53. 53. Ronquist F, Teslenko M, Van der Mark P, Ayres DL, Darling A, Höhna S, et al. (2012) MrBayes 3.2: efficient Bayesian phylogenetic inference and model choice across a large model space. Syst. Biol. 61: 539–542. pmid:22357727
  54. 54. Miller MA, Pfeiffer W, Schwartz T (2010) Creating the CIPRES Science Gateway for inference of large phylogenetic trees. Proceedings of the Gateway Computing Environments Workshop, pp. 1–8. LA: New Orleans.
  55. 55. Rambaut A, Suchard MA, Xie D, Drummond AJ (2014) Tracer v1.6. Available from http://beast.bio.ed.ac.uk/Tracer.
  56. 56. Rambaut A, Drummond AJ (2010) FigTree v1.3.1. Institute of Evolutionary Biology. Available from http://tree.bio.ed.ac.uk/software/figtree/
  57. 57. Stamatakis A (2014) RAxML Version 8: a tool for phylogenetic analysis and post-analysis of large phylogenies. Bioinformatics 22: 2688–2690.
  58. 58. Stamatakis A, Hoover P, Rougemont J (2008) A rapid bootsrap algorithm for the RAxML web-servers. Syst. Biol. 57: 758–771. pmid:18853362
  59. 59. Drummond AJ, Rambaut A (2007) Bayesian evolutionary analysis by sampling trees. BMC Evol. Biol. 7: 214. pmid:17996036
  60. 60. Brower AVZ (1994) Rapid morphological radiation and convergence among races of the butterfly Heliconius erato inferred from patterns of mitochondrial DNA evolution. Proc. Natl. Acad. Sci. USA 91: 6491–6495. pmid:8022810
  61. 61. Opatova V, Arnedo MA (2014) From Gondwana to Europe: inferring the origins of Mediterranean Macrothele spiders (Araneae: Hexathelidae) and the limits of the family Hexathelidae. Invertebr. Syst. 28: 361–374.
  62. 62. Davies M, Twidale CR, Tyler MJ (2002) Natural history of Kangaroo Island, 2nd edn. South Australia: Royal Society of South Australia.
  63. 63. Bell G (1997) Kangaroo Island–this remote island of the southern sea: Kangaroo Island history 1836–1996. Kingscote: Published by Author.
  64. 64. Griswold CE (1987) The African members of the trap-door spider family Migidae (Araneae: Mygalomorphae) 1. The genus Moggridgea O.P.-Cambridge 1875. Ann. Natal Mus. 28: 1–118.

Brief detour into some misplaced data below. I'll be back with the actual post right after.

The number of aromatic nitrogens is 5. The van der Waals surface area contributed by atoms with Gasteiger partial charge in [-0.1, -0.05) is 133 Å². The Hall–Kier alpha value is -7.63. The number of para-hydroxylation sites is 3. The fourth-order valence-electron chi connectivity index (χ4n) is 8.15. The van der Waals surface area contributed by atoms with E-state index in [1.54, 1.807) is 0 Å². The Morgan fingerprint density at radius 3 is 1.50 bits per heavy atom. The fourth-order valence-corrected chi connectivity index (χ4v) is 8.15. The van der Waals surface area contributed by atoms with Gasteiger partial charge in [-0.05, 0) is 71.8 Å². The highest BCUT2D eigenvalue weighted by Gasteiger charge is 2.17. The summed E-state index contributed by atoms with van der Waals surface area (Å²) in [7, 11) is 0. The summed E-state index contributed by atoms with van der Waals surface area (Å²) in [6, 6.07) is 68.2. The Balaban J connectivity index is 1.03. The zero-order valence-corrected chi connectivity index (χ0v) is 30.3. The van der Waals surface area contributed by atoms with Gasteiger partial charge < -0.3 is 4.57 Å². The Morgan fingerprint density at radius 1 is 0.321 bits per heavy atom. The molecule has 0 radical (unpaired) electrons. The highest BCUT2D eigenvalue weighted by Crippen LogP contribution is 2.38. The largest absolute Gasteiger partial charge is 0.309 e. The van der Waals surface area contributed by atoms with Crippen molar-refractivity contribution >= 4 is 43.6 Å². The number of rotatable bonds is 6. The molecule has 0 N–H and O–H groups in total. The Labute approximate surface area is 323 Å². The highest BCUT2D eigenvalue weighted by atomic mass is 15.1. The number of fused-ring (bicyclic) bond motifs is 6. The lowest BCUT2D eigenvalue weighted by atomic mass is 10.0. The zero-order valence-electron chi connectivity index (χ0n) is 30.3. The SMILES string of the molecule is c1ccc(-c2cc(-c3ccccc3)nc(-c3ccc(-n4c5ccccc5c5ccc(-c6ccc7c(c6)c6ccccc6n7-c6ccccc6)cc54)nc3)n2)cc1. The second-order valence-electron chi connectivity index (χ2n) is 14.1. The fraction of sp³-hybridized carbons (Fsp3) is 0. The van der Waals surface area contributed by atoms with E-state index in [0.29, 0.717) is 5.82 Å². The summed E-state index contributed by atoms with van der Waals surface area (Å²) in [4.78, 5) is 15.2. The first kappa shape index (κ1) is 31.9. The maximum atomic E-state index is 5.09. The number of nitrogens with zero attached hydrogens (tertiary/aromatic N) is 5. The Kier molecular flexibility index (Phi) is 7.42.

65. 65. Schlüter T, Trauth MH (2008) Geological atlas of Africa; with notes of stratigraphy, tectonics, economic geology, geohazards, geosites and geoscientific education of each country. Berlin: Springer-Verlag.
  66. 66. Gillespie RG, Baldwin BG, Waters JW, Fraser CI, Nikula RS, Roderick GK (2012) Long-distance dispersal: a framework for hypothesis testing. Trends Ecol. Evol. 71: 47–56.
  67. 67. Simon E (1891) On the spiders of the island of St. Vincent. Part 1. Proc. Zool. Soc. Lond. 1891: 549–575.
  68. 68. Roewer CF (1963) Araneina: Orthognatha, Labidognatha. Insects of Micronesia 3: 104–132.
  69. 69. Saaristo MI (2002) New species and interesting new records of spiders from Seychelles (Arachnida, Araneaea). Phelsuma 10: A1–31.
  70. 70. Raven RJ (1988) A revision of the mygalomorph spider genus Idioctis (Araneae, Barychelidae). Am. Mus. Novit. 2929: 1–14.
  71. 71. Churchill TB, Raven RJ (1992) Systematics of the intertidal trapdoor spider genus Idioctis (Mygalomorphae: Barychelidae) in the Western Pacific with a new genus from the Northeast. Mem. Queensl. Mus. 32: 9–30.
  72. 72. Neall VE, Trewick SA (2008) The age and origin of the Pacific Islands: a geological overview. Phil. Trans. Biol. Sci. 363: 3293–3308.
  73. 73. Raven RJ (1986) A revision of the spider genus Sason Simon (Sasoninae, Barychelidae, Mygalomorphae) and its historical biogeography. J. Arachnol. 14: 47–50.
  74. 74. Main BY (1981) Eco-evolutionary radiation of mygalomorph spiders in Australia. Biogeography and Ecology of New Guinea 2: 853–872. Junk: The Hague.
  75. 75. Platnick NI (1976) Drifting spiders or continents?: Vicariance biogeography of the spider subfamily Laroninae (Araneae: Gnaphosidae). Syst. Zool. 25: 101–109.
  76. 76. Canals M, Veloso C, Solis R (2015) Adaptation of the spiders to the environment: the case of some Chilean species. Front. Physiol. 6: 220. pmid:26321957
  77. 77. Framenau VW, Baehr BC, Zborowski P (2014) A guide to the spiders of Australia. Sydney: New Holland Publishers.
  78. 78. Main BY (1993) From flood avoidance to foraging: adaptive shifts in trapdoor spider behaviour. Mem. Queensl. Mus. 33: 599–606.